The City Harvest Program, launched in 2006 by the Pennsylvania Horticultural Society, provides locally grown produce to those in need by distributing seeds and transplants, which are grown by urban gardeners, to various food banks across the region.
The program is designed to break down barriers that prevent Philadelphians from accessing fresh fruits and vegetables, such as an overall lack of affordable products, culturally familiar products, access to neighborhood grocery stores, and cooking and education for people to grow their own produce.
PHS City Harvest Project distributes approx. 250,000 seedlings per year to gardeners who grow and donate more than 55,000 pounds of produce each year, which helps to feed over 1,200 families per week during the growing season. This includes residents of neighborhoods with some of the highest rates of poverty and food insecurity in the region.
The Roots to Re-Entry program uses growing of food as a way to help inmates
Trainees from the first cycle of Roots to Re-Entry.
Producing food for those in need, however, is not the only goal of the program. The Roots to Re-Entry Program is an extension of City Harvest that uses the growing of food as a way to help inmates in the Philadelphia Prison System (PPS) gain skills and experience. The program offers inmates a chance to work on a farm while also providing seedlings to the City Harvest program and growing food for themselves on-site at the prison.
“PHS City Harvest and Roots to Re-Entry intersect at the prison campus, where inmates are learning a multitude of skills in landscape management and food productions,” said Francis Lawn, program manager of Roots to Re-Entry, in an email. “It affords us the opportunity to broaden their training experience at one location. Plus it gives them a deep understanding of how their work impacts the community at large – whether it relates to food safety or beautification.”
Participants receive 12 weeks of training, which establishes knowledge in planting, gardening, growing, landscaping, community engagement, and career training. The inmates plant and tend to thousands of seedlings, which are either transplanted to over 40 gardens overseen by City Harvest volunteers or are grown on-site at the prison.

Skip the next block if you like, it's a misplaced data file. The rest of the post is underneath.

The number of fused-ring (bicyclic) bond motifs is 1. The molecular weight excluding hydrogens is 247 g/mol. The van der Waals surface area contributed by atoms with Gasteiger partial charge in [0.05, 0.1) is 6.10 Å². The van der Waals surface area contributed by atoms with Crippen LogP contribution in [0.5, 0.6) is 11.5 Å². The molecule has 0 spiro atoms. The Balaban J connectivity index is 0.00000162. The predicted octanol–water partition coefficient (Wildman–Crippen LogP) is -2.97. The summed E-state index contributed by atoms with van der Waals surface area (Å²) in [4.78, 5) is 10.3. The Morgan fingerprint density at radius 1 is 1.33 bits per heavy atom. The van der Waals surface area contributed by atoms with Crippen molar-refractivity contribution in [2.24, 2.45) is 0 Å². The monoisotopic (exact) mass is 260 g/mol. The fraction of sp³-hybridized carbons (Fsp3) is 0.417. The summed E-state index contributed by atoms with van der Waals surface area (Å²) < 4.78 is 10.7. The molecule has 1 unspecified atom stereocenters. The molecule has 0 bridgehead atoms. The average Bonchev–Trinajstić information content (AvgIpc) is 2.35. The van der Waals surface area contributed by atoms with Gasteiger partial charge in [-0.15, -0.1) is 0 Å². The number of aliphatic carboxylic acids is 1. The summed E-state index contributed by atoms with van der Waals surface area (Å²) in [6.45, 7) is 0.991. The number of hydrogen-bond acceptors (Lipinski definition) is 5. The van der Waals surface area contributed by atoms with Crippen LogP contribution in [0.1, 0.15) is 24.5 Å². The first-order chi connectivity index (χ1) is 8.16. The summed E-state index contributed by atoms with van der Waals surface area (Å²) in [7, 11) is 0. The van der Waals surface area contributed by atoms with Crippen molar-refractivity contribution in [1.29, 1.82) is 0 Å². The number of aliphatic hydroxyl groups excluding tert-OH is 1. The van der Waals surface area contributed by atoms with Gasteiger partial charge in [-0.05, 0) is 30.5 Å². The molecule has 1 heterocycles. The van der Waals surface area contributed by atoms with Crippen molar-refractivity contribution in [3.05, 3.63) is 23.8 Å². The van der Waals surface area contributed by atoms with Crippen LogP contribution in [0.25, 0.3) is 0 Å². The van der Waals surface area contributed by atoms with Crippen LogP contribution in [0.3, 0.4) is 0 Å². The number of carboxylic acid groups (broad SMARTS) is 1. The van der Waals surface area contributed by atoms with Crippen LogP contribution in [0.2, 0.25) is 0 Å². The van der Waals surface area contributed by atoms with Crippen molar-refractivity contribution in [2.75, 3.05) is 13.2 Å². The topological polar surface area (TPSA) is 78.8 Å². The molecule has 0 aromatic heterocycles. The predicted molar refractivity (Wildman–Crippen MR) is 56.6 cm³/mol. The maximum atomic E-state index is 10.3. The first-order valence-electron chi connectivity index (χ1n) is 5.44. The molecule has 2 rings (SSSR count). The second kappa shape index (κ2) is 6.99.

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Lawn is hoping to to improve and expand the program, which is currently in the process of getting ready for its next cohort in March.
“At the prison, we are in the process of refining our curriculum for the next cohort of Roots to Re-Entry participants which will begin in March, integrating horticulture training with workforce literacy and readiness, thanks to our partnerships with the Philadelphia Prison Systems and the Federation of Neighborhood Centers,” Lawn added.
Future Plans for City Harvest
Raised beds in Strawberry Mansion.
The City Harvest program is currently working on expanding its network of Green Resource Centers, neighborhood-based greenhouses that support and empower small-scale, entrepreneurial food growers.
“These expansions will allow us to directly serve the communities by growing and distributing culturally-appropriate, organic food as well as building capacity across the network of City Harvest growers by propagating seedlings and leading training workshops,” said Lisa Mosca, the community food systems manager.
The next Green Resource Center will be built with East Park Revitalization Alliance. The center has been in development since 2014. The community garden has been built and is serving approximately 40 community gardeners.
At the Center, City Harvest also partners with Strawberry Mansion High School with its Culinary Arts program. About 10 raised beds have been built and are used by the students as hands on experience growing herbs and vegetables as a that are used in the class and for events.
The next phase of development of the Green Resource Center is taking place now and a new greenhouse will start construction soon with completion around July 2015.
Other goals for the future of the program include increasing long-term land preservation for food production, providing healthier, local fresh food for school lunch programs, sharing nation-wide innovations in food production, and achieving the Greenworks Equity aim of making sure fresh local produce is within a ten minute walk of all Philadelphians.
Photos via Pennsylvania Horticultural Society and Kristen Gillette-30-
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